Justin Duke

Hugo's internal templates, demystified

In my effort to throw a new coat of paint on this site, I was diving into Hugo’s internal templates to see how to improve their builtin pagination. It was invoked by calling _internal/pagination.html, so I assumed the template was something along the lines of pagination.html.

Turns out all the internal templates are hard-coded in the Hugo library itself, in a file named template_embedded.go. Rather than filing a snarky comment on the wisdom of this approach, I thought it might be helpful to list them out, as it’s definitely annoying to read in the source file.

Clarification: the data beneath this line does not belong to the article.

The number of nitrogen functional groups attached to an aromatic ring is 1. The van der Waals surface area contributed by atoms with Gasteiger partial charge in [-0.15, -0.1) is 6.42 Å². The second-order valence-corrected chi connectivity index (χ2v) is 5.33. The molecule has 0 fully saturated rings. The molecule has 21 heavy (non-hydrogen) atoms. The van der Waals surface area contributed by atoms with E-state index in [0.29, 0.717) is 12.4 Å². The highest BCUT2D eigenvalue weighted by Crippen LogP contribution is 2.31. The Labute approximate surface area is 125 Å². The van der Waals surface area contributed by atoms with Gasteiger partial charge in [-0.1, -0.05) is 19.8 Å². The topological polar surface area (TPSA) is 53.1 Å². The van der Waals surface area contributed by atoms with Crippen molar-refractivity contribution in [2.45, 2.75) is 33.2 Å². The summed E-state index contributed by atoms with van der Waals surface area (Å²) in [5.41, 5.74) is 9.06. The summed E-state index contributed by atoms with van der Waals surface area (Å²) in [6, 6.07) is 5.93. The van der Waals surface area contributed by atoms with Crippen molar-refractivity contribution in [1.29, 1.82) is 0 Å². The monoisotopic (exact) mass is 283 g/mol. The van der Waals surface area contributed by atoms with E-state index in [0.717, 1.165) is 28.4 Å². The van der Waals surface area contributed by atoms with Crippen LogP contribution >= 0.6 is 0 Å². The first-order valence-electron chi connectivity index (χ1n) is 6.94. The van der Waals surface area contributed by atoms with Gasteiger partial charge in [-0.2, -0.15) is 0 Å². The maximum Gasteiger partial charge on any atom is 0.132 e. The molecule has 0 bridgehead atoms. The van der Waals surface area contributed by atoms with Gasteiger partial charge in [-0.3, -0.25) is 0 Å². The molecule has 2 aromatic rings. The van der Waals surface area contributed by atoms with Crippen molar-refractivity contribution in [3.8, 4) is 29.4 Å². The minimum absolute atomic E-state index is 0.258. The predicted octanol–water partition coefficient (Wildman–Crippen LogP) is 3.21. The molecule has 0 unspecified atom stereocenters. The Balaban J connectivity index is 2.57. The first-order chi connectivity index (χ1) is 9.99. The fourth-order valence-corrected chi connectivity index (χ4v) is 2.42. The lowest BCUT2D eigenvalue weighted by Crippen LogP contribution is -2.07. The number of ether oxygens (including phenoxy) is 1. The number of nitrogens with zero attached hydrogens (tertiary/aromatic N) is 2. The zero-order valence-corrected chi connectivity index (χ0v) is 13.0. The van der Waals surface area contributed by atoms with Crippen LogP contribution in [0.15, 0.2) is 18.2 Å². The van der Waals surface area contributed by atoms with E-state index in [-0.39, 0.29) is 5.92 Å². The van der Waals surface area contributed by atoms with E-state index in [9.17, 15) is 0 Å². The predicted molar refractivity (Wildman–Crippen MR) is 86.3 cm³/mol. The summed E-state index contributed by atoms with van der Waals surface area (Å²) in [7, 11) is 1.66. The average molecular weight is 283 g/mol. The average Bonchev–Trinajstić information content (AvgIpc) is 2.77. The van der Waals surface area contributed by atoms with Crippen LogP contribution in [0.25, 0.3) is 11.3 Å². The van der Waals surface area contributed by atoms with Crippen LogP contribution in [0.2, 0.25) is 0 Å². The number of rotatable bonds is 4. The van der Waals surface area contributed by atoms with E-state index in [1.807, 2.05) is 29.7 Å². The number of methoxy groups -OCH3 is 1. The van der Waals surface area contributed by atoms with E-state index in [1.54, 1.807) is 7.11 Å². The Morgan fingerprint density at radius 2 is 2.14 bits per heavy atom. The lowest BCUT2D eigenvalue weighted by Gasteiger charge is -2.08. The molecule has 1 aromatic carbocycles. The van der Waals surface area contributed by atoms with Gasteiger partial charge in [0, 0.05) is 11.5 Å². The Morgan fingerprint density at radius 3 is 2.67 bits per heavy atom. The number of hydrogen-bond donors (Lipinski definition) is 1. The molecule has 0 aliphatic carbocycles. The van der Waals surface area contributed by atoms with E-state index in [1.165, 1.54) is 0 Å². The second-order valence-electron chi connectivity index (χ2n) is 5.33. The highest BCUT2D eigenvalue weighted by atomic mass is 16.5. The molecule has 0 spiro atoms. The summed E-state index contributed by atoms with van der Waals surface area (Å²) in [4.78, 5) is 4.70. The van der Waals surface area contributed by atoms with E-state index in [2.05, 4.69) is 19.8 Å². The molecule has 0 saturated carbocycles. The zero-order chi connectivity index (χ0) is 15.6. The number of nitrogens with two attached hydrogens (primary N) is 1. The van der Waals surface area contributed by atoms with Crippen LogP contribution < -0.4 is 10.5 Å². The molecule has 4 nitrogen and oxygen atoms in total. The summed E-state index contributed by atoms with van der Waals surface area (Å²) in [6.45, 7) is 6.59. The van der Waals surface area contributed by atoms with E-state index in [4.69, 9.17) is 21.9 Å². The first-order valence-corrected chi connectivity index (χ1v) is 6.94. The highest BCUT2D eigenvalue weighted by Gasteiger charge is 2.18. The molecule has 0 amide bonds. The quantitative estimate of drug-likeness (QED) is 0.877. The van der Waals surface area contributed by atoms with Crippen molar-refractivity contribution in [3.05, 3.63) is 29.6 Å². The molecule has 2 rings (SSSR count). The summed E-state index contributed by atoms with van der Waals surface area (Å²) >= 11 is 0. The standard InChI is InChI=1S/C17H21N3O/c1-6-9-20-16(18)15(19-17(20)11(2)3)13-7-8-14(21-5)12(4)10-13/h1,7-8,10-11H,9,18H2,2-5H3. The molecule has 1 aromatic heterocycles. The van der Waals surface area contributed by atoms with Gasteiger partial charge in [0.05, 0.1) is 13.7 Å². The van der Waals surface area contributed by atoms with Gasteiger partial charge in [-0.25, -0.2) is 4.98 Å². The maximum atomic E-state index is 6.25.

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Deploying Hugo to S3 with s3cmd

This site (as well as my personal one) is built on Hugo and hosted on S3. I love this combination for a number of reasons: It’s incredibly fast to build. (This site, as I’m writing it, builds in 26 ms. Milliseconds. That’s insane.) It’s incredibly cheap. My S3 hosting costs are less than $5 a month. Deployment is easy. Each post is a flat .md file, and it takes two CLI commands to build and deploy the site.
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Setting up Twitter Cards in Hugo

Introduction to Hugo and Twitter Cards Okay, brief primer for those unaware (and, tbh, if you don’t know what Hugo is this post is probably not for you): Hugo is a super-fast static site generator (like Jekyll or Pelican) built in Go. It’s persnickety but powerful. I’m not going to go in depth into what Hugo is: here’s the main site if you want to learn more, but this post is targeted at folks who already have a basic Hugo site up and running that want to set up Twitter Cards for their Hugo site.
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